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Vizard actually claims he has done 500,000 dyno pulls. About 8000 of the 19000+ pulls were done under contract at Crane cams. He probably had more than one engine available to test, along with helpers changing cams. So quite believable that multiple tests were done daily.

Relative to LSA. In Harold Bettes's Engine Airflow book. There is a LSA v stroke graph on p. 127. 3.75 stroke, 105 to 115 over 6 categories, but there is no reference that I can see to the categories. Confusing.
What you can see from the graph is that as stroke reduces, so does the LSA. And the 440 has a short stroke for a BB.
 

66 Sat

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Vizard actually claims he has done 500,000 dyno pulls. About 8000 of the 19000+ pulls were done under contract at Crane cams. He probably had more than one engine available to test, along with helpers changing cams. So quite believable that multiple tests were done daily.

Relative to LSA. In Harold Bettes's Engine Airflow book. There is a LSA v stroke graph on p. 127. 3.75 stroke, 105 to 115 over 6 categories, but there is no reference that I can see to the categories. Confusing.
What you can see from the graph is that as stroke reduces, so does the LSA. And the 440 has a short stroke for a BB.
500,000 dyno pulls sounds like a throwaway comment. To get some idea of how many that is, try 27 dyno pulls per day, every single day (including Christmas Day) for 51 years.
 

Jonas Nordstrom

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Why the preference of the thermoquad over something more conventional like a Holley?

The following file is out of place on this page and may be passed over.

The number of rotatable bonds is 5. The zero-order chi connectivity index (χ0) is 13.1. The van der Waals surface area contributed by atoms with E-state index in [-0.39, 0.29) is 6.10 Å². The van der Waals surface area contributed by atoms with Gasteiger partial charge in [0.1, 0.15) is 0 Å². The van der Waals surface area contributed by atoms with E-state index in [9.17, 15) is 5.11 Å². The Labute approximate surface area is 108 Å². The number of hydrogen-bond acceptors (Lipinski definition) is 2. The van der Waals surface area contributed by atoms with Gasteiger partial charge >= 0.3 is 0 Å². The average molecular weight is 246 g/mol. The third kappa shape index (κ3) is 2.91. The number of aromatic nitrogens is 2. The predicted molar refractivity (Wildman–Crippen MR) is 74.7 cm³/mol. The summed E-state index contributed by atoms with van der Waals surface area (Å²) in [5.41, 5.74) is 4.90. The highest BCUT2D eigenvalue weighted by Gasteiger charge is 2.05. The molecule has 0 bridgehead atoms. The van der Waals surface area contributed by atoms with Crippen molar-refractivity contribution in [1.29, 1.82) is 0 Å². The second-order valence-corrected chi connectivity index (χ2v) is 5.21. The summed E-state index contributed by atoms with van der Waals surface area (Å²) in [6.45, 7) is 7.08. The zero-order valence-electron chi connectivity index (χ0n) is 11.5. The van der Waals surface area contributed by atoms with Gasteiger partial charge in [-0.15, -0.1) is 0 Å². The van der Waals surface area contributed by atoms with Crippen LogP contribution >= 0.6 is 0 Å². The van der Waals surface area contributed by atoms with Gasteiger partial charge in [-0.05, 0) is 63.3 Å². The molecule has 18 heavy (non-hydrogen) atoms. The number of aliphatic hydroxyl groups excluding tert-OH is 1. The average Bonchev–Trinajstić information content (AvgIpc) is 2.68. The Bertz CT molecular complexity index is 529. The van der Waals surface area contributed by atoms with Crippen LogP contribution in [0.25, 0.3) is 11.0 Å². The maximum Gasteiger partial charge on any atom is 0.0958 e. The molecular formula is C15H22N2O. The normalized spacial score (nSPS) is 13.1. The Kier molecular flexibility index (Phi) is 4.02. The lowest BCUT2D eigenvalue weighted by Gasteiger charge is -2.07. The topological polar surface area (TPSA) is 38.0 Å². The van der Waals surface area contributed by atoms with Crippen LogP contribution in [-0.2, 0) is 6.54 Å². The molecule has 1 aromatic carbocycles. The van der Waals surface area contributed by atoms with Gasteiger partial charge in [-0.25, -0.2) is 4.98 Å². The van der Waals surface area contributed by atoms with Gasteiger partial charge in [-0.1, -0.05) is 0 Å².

Small primaries, large secondaries combo.
The younger cousin the Street Demon is a nice step on the way but the TQ has a lot more tricks up its sleeve.
 

Jonas Nordstrom

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Jonas,
Cam in post #23. No good, poor choice.

I suggest this:
[1] Thermoquad. Best 4bbl carb made for a performance engine.
[2] Another Vizard quote: the right cam costs the same as the wrong cam
[3] And another: I do not have an opinion, I have a dyno....
[4] And another: Getting the LSA [ cam] wrong by just 2* can typically cost 20 ft/lbs & 20 hp! DV claims he has tested over 19,000 cam combinations. Until I find somebody who has tested more, I will be taking his advice....
[5] Your heads are overkill for your application. But probably too expensive to switch heads so you will need to work around them.
[6] The TF heads have a muuuuuuuuuuch improved exh port. There is no need for a cam with extra exh duration. The exh port flow is much improved over stock. Extra exh duration reduces low end because of the increased overlap. You are wanting MORE low end. A lot of smart people are using cams with less exh duration these days. Jon Kaase, multiple winner of the EMC used a mild 246/238* @ 050 SFT cam to make 600+ hp from a 400 Ford engine. Did I mention the LSA? 98 lSA & 92 ICL. It was making 478 ft/lbs @ 2500!